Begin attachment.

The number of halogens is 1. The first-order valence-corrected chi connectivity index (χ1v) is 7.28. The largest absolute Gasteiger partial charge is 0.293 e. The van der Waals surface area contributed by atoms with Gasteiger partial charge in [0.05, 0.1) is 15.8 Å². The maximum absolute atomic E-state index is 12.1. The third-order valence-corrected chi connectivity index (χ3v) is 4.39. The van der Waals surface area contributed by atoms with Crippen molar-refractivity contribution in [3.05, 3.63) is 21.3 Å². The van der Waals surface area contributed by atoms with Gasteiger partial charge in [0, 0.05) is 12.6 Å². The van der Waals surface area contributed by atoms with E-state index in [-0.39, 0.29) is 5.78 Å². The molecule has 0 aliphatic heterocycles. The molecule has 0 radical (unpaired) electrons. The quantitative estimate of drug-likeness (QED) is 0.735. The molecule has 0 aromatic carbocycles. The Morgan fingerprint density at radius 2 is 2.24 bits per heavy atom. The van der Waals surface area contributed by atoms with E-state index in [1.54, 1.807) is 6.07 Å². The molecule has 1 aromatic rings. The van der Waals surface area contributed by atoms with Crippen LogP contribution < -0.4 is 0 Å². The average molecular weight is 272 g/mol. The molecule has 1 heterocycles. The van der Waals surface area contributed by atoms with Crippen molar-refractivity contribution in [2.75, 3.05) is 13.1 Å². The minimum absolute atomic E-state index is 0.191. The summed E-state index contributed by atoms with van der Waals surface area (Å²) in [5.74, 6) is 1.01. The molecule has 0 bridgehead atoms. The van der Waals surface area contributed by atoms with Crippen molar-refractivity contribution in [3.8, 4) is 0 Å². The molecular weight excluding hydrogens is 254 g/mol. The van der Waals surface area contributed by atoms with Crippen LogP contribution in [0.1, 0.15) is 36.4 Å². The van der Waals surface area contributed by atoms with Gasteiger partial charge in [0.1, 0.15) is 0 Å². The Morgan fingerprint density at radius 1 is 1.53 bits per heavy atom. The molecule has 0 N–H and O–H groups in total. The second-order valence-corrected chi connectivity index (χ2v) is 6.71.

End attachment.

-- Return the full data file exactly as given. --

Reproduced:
The number of halogens is 1. The first-order valence-corrected chi connectivity index (χ1v) is 7.28. The largest absolute Gasteiger partial charge is 0.293 e. The van der Waals surface area contributed by atoms with Gasteiger partial charge in [0.05, 0.1) is 15.8 Å². The maximum absolute atomic E-state index is 12.1. The third-order valence-corrected chi connectivity index (χ3v) is 4.39. The van der Waals surface area contributed by atoms with Crippen molar-refractivity contribution in [3.05, 3.63) is 21.3 Å². The van der Waals surface area contributed by atoms with Gasteiger partial charge in [0, 0.05) is 12.6 Å². The van der Waals surface area contributed by atoms with E-state index in [-0.39, 0.29) is 5.78 Å². The molecule has 0 aliphatic heterocycles. The molecule has 0 radical (unpaired) electrons. The quantitative estimate of drug-likeness (QED) is 0.735. The molecule has 0 aromatic carbocycles. The Morgan fingerprint density at radius 2 is 2.24 bits per heavy atom. The van der Waals surface area contributed by atoms with E-state index in [1.54, 1.807) is 6.07 Å². The molecule has 1 aromatic rings. The van der Waals surface area contributed by atoms with Crippen LogP contribution < -0.4 is 0 Å². The average molecular weight is 272 g/mol. The molecule has 1 heterocycles. The van der Waals surface area contributed by atoms with Crippen molar-refractivity contribution in [2.75, 3.05) is 13.1 Å². The minimum absolute atomic E-state index is 0.191. The summed E-state index contributed by atoms with van der Waals surface area (Å²) in [5.74, 6) is 1.01. The molecule has 0 bridgehead atoms. The van der Waals surface area contributed by atoms with Crippen molar-refractivity contribution in [3.8, 4) is 0 Å². The molecular weight excluding hydrogens is 254 g/mol. The van der Waals surface area contributed by atoms with Crippen LogP contribution in [0.1, 0.15) is 36.4 Å². The van der Waals surface area contributed by atoms with Gasteiger partial charge in [0.1, 0.15) is 0 Å². The Morgan fingerprint density at radius 1 is 1.53 bits per heavy atom. The molecule has 0 N–H and O–H groups in total. The second-order valence-corrected chi connectivity index (χ2v) is 6.71.